22 November 2023
An Aston University research project is to help improve living conditions in Ukraine by developing a warmer and greener system of heating homes.
In Ukraine many buildings have outdated and inefficient heating systems which not only waste energy but also limit the use of modern heating technologies.
The project aims to change the lives of many Ukrainians by developing affordable cascade heat pumps. These will efficiently heat homes, even during the severe Ukrainian winter, during which temperatures usually range between 2C to -4.8C but can reach as low -21.6C.
The University has received more than a quarter of a million ponds funding from Innovate UK to develop cascade heat pumps which provide efficient heating, cost savings, environmental protection and energy security. The award is part of £890,670 in overall funding.
The Aston University team, led by Dr Muhammad Imran, senior lecturer in engineering and technology, will design and construct a highly efficient heat pump capable of providing hot water for heating, even in extremely cold weather conditions.
Dr Imran explained: “Cascade heat pumps use two pairs of compression cycles with a smaller compression ratio at each cycle and exhibit better compression efficiency in comparison to a single-stage cycle.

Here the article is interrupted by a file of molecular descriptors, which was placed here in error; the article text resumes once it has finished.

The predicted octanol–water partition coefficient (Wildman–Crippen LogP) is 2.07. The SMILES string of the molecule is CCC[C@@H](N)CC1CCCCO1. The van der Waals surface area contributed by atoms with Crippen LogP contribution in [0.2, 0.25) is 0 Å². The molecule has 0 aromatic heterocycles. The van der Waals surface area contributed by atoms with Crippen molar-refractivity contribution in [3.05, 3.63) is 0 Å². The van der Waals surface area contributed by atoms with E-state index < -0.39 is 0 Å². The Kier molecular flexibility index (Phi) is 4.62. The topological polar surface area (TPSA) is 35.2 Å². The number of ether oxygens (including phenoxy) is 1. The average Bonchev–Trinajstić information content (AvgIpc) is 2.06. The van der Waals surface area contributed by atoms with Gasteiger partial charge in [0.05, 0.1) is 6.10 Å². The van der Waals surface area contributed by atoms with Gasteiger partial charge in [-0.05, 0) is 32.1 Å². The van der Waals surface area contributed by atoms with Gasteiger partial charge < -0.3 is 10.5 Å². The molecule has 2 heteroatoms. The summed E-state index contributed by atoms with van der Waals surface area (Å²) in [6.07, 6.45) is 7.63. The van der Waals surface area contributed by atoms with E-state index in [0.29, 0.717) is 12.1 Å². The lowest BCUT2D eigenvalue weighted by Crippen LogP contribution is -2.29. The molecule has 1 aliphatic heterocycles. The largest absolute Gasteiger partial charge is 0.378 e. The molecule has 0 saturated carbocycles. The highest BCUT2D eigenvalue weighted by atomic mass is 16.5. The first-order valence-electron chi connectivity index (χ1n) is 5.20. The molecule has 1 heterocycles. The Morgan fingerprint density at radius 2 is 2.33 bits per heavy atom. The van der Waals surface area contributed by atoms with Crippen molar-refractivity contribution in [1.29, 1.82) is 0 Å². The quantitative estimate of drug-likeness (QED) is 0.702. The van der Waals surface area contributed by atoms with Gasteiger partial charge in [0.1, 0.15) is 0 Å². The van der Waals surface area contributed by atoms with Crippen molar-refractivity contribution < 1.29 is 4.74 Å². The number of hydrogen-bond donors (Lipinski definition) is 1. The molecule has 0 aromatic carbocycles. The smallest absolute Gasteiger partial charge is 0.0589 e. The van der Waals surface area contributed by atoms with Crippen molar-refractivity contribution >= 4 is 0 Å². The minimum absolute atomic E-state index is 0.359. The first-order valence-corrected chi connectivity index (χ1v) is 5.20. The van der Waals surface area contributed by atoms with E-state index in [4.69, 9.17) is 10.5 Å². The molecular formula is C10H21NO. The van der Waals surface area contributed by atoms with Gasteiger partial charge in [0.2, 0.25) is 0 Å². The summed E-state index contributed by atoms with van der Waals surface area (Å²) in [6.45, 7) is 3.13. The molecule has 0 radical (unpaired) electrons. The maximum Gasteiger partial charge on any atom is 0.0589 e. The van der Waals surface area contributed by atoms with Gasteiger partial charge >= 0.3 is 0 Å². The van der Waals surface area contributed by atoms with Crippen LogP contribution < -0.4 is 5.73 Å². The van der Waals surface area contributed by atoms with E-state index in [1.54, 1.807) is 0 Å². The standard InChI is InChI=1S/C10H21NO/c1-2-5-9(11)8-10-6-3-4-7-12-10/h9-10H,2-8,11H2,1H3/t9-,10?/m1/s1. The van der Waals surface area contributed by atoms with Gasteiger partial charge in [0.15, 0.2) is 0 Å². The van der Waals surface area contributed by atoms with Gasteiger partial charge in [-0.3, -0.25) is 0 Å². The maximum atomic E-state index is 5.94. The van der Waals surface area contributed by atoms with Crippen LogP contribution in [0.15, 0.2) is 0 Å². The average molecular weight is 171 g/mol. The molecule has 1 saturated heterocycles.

“They are suitable for providing high temperature hot water for space heating under a wide range of outdoor air temperatures - even under severely cold outdoor weather conditions.”
The new heat pumps will be able to save energy and reduce Ukraine’s dependence on natural gas for heating, decreasing its reliance on imports. The researchers will explore using CO2, an environmentally friendly gas to improve the heat pump's efficiency and reduce its environmental impact.
The project will also benefit the country’s economy by boosting jobs in its manufacturing and engineering sectors.
The two year project will include international partners the National Academy of Sciences of Ukraine and pump specialists VDE.
Dr Abed Alaswad, who is also a senior lecturer in engineering and technology, said: “We were delighted to be awarded the funding to pursue this research.
“It will give us the opportunity to collaborate with other experts who have experience in heat pump development and a track record in innovative projects such as using mine water and sewage for heating, which will enhance project outcomes.
“Exploring the use of CO2 is one of three key innovations. The other two are the modular design of the heat pumps which will address diverse heating and cooling needs across residential, industrial, and commercial sectors.
“The other is predictive control strategy - a "smart control" system that seamlessly manages the transition between heating and cooling modes. This predictive control strategy optimises system performance, ensuring energy-efficient operation and user convenience.”
Dr Imran and Dr Alaswad are based at the University’s Engineering for Sustainable Development Research Centre, which is part of the College of Engineering and Physical Sciences.
The project dual heat pump for residential buildings work will start on 1st April 2024.